A continuing journey into the psyche of Carl La Fong, world traveler, jack of all trades, soldier of fortune, adviser to kings and potentates and lover of beautiful women. All opinions are those of Carl. The author is to be held blameless for any death or dismemberment that may result from following any of the procedures contained herein.
"What the world needs, is more geniuses with humility. There are so few of us left." Oscar Levant
Wednesday, February 25, 2015
Putting On The Brakes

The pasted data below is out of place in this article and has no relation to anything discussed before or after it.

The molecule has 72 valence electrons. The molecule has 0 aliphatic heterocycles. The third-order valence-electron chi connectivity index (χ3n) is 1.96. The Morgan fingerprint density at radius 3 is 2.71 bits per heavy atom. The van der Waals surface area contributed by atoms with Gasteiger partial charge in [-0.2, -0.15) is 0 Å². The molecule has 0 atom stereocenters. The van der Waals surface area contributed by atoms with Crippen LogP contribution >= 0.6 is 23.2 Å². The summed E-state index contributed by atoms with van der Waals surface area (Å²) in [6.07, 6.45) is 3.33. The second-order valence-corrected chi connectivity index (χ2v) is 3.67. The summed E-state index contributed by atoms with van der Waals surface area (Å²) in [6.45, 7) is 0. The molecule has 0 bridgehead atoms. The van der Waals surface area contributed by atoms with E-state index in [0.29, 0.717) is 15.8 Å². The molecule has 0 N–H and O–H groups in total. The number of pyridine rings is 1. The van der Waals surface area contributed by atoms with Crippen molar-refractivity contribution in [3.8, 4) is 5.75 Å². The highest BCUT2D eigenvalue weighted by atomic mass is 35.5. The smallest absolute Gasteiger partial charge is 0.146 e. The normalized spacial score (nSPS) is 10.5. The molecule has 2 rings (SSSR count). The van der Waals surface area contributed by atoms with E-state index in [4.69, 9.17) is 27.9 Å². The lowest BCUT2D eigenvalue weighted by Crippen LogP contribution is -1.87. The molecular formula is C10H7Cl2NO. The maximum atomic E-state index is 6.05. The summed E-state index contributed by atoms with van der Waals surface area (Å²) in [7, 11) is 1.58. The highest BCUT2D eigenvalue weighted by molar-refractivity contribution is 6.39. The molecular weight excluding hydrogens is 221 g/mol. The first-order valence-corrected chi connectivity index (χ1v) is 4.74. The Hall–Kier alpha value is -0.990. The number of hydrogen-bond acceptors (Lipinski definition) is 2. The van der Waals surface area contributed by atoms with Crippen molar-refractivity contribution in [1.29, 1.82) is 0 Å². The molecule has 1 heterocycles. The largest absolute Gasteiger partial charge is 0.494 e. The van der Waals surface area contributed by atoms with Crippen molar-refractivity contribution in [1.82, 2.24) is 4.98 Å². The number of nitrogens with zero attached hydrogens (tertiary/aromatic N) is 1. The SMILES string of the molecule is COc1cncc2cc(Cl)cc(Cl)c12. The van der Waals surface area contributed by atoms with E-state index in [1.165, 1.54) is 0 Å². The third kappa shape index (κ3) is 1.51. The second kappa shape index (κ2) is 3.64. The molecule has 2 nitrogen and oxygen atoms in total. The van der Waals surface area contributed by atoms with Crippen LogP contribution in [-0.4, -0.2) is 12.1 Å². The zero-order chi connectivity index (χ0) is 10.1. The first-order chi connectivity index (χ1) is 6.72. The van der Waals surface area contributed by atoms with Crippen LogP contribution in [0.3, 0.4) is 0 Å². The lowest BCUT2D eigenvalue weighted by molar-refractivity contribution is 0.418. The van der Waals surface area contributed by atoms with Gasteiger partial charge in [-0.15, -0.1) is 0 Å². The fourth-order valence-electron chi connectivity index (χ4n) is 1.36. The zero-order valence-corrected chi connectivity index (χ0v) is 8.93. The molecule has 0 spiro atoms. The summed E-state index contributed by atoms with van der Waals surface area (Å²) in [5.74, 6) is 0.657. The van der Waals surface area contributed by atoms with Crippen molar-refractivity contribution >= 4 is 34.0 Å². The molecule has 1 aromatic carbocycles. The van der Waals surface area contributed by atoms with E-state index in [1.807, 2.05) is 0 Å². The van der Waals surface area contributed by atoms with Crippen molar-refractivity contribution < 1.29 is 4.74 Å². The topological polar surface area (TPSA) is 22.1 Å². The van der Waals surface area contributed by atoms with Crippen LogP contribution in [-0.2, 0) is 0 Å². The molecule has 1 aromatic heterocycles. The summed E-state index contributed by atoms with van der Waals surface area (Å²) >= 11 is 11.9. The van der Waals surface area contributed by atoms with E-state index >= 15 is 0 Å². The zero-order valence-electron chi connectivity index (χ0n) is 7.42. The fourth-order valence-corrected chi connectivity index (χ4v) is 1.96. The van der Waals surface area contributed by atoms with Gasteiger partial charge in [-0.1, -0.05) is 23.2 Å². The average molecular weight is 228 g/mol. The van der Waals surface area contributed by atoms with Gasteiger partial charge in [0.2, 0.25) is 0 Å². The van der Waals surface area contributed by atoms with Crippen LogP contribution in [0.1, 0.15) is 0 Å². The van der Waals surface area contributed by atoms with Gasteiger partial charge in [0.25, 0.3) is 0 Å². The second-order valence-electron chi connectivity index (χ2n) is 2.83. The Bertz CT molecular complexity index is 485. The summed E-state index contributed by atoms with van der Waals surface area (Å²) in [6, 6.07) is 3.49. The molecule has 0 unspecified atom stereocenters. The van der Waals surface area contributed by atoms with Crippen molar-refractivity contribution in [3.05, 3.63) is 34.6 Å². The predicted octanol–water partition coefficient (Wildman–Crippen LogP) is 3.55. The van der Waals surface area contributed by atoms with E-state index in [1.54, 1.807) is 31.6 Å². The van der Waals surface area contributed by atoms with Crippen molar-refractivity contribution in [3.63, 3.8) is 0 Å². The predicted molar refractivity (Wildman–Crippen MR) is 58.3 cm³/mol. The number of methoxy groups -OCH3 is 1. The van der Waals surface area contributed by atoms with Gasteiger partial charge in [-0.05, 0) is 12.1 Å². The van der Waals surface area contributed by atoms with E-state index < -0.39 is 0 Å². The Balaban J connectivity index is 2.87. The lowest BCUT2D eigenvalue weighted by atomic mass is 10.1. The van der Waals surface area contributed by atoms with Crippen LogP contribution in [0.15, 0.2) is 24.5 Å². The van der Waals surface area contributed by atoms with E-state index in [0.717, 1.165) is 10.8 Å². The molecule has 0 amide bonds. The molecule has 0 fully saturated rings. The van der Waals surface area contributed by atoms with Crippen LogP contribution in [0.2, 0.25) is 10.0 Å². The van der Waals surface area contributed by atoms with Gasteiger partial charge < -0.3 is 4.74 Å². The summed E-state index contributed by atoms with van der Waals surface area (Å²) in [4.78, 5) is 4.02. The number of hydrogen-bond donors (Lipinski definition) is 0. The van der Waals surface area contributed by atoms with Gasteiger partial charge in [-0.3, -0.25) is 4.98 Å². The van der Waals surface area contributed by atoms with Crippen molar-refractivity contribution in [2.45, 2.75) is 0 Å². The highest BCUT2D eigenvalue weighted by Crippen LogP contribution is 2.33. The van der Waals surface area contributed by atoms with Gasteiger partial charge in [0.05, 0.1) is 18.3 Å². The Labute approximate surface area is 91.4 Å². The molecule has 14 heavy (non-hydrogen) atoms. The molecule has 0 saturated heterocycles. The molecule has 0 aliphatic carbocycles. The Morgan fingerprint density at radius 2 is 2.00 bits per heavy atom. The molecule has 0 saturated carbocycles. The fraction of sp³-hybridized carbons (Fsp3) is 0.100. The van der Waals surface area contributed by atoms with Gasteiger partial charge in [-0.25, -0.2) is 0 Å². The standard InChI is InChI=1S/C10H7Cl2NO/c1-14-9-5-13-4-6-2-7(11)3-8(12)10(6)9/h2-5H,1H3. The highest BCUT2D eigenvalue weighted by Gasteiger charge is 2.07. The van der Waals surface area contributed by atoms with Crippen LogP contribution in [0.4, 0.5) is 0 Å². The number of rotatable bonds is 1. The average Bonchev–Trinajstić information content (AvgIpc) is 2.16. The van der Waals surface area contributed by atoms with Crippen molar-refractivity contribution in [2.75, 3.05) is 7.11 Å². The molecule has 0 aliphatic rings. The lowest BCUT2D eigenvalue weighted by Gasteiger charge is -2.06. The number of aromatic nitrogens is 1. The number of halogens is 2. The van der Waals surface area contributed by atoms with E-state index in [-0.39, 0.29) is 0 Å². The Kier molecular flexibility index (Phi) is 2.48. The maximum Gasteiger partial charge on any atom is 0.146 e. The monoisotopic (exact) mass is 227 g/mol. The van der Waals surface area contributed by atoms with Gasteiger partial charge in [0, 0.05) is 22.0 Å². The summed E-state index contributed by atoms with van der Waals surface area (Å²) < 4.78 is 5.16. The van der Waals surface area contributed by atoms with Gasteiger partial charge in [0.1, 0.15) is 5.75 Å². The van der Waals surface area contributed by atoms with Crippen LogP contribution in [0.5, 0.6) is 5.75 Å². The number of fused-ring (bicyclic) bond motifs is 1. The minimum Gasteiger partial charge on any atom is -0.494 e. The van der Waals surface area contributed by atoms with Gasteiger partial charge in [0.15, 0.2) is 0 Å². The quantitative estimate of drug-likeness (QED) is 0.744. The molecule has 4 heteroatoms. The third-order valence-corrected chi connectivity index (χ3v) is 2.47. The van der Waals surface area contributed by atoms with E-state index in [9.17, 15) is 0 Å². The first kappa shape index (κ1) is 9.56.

I have had this router lift for 12 or 13 years. It is a nice piece and I use it often. One problem that I've had, over the years, was the bit raising up, on it's own. This is very annoying and wasteful. I've ruined a boat load of nice hardwood. I always blamed myself. I thought that I didn't tighten the collet enough or maybe there was some debris that kept me from getting a good grip on the shank of the bit. As I was cutting the lock miter joints for the mantle project, it happened again. I did notice that the little dial, that indicates the amount that the bit is being raised or lowered was moving as the machine ran. I assumed it was loose and needed a tightening. I discovered it was tight and that the vibration from the machine was causing the lift mechanism to turn. There are small, ball detents that are supposed to lock the lift in position, but they are inadequate for the job when running large, heavy bits. So, I took it apart and saw what could be done. I cut a clamp, to act as a brake, from a scrap of maple. I then drilled and tapped the lift base and bolted the brake to the base with some long bolts and some spacers that I cut from some aluminum tube from the scrap bucket. I grabbed an old 3/8 socket from the box of junky Chinese tools. The clamping bolt is 1/4 so it has a 7/16 head. I ground it to 3/8, put it in the socket backwards so the bolt extends though the square drive end is, and screwed it into the brake. There is a "T" nut on the other side. The crank to set the bit height is a 3/8 hex, so I can use it to set the brake. After a few minor adjustments, I gave it a test run. I put the big lock joint bit in, set the height, and tightened the brake. It seemed to work well, I couldn't turn the adjuster with the crank unless I backed off of the brake. I ran some wood through it and there was no creeping of the bit. I think I'll call this one a success. Another annoying problem solved.